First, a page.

Finding Peace: A Look at Christian Conflict Resolution

by Jonathan Ruybalid

scales of justice model

Integrating faith with everyday life is one of the joys of teaching at a university with a faith-based purpose and mission. For those of us who teach in the Colangelo College of Business at Grand Canyon University, it means integrating faith into the business life. In my particular instruction, it includes teaching about law.

One of the major aspects a businessperson must be prepared to address is legal conflict. The business may be sued. The business may have been damaged and need to pursue a legal claim to be made whole. This can be an intense, aggressive, time-consuming and negative process and experience.

At the same time, we are compelled to live out the multiple verses that call for peace in the life of the believer and all that we do, such as: “Blessed are the peacemakers, for they will be called children of God” (Matt. 5:9) and “If it is possible, as far as it depends on you, live at peace with everyone” (Rom. 12:18).

What a challenge, especially as we recognize that the heart of the gospel is peace and reconciliation.

“For God was pleased to have all his fullness dwell in him, and through him to reconcile to himself all things, whether things on earth or things in heaven, by making peace through his blood, shed on the cross.” (Col. 1:20)

“All this from God, who reconciled us to himself through Christ and gave us the ministry of reconciliation.” (2 Cor. 5:18)

While you would have to take my class to get my full attempt to teach on this matter, I do embrace and talk to the students about utilizing Peacemaking Principles in Christian conflict resolution. The following principles, and others, are all principles I learned in conciliator training through Peacemaker Ministries. This includes such things as:

  • The Four G’s of Peacemaking
    • Glorify God
    • Get the log out of your eye
    • Gently restore
    • Go and be reconciled
  • The PAUSE Principle of Negotiating (Phil. 2:3-4; Matt. 7:12)
    • Prepare
    • Affirm relationships
    • Understand interests
    • Search for creative solutions
    • Evaluate options objectively and reasonably
  • The Four Promises of Forgiveness (Matt. 6:12; 1 Cor. 13:5; Eph. 4:32)
    • I will not dwell on this incident.
    • I will not bring this incident up and use it against you.
    • I will not talk to others about this incident.
    • I will not allow this incident to stand between us or hinder our relationship.

The students are encouraged to have the businesses they create, build and serve in, embrace the alternative dispute resolution process of the Institute for Christian Conciliation (part of Peacemaker Ministries). These principles have been effective in resolving conflict and restoring relationships among individuals and organizations (Fortune 500 companies included).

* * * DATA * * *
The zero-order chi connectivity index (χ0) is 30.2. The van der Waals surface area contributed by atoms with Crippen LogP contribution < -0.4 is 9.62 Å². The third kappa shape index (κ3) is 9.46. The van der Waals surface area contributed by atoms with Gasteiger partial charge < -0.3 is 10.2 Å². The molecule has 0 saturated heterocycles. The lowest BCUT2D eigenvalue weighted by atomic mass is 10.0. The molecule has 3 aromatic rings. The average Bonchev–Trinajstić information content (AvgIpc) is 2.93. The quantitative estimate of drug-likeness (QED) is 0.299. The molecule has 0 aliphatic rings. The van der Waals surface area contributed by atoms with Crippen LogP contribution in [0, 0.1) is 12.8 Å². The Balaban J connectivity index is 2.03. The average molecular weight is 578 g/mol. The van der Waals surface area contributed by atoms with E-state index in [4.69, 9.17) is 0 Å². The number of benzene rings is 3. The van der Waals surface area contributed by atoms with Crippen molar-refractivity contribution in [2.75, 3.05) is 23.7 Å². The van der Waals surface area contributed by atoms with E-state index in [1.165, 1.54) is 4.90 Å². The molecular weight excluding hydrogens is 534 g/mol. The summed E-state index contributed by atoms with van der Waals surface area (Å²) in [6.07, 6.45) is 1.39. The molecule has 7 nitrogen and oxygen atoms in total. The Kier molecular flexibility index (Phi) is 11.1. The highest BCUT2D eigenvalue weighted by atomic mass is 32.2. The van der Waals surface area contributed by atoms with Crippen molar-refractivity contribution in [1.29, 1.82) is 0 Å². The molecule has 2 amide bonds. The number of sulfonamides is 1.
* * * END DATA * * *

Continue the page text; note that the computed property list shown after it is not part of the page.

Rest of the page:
My students are taught about using contract provisions that waive the right to bring suit in court and commit to using an alternative dispute resolution process controlled by the Rules of Procedure for Christian Conciliation. This can be put in contracts with employees, vendors, partners and multiple other business relationships. The goal of the process outlined by the rules is both a meaningful and binding resolution of the dispute and peace (preservation or restoration of the relationship).

Let us embrace a full life, including business life that “If it is possible, as far as it depends on you, live at peace with everyone” (Rom. 12:18).


The Colangelo College of Business follows the guiding principles of servant leadership, ethics and entrepreneurism. For more information about our college, visit the GCU website.

More about Jon:

Jon began his legal career as an attorney with the Washington, D.C. area law firm Gammon & Grange, P.C. He has been representing tax-exempt organizations and businesses for 20+ years through Gammon & Grange and his own law firm. Jon is a graduate of Grace University (BA), Dallas Theological Seminary (ThM) and the University of Minnesota Law School (JD). He has built and sold several businesses, helped entrepreneurs start others and served in leadership with Starbucks Coffee Company and BandPage. He is currently with Google. He is also general counsel for Christian Camp and Conference Association, Association of Gospel Rescue Missions and Outreach, Inc. Jon and his wife, Leslie, enjoy living in downtown Phoenix.

The views and opinions expressed in this article are those of the author’s and do not necessarily reflect the official policy or position of Grand Canyon University.

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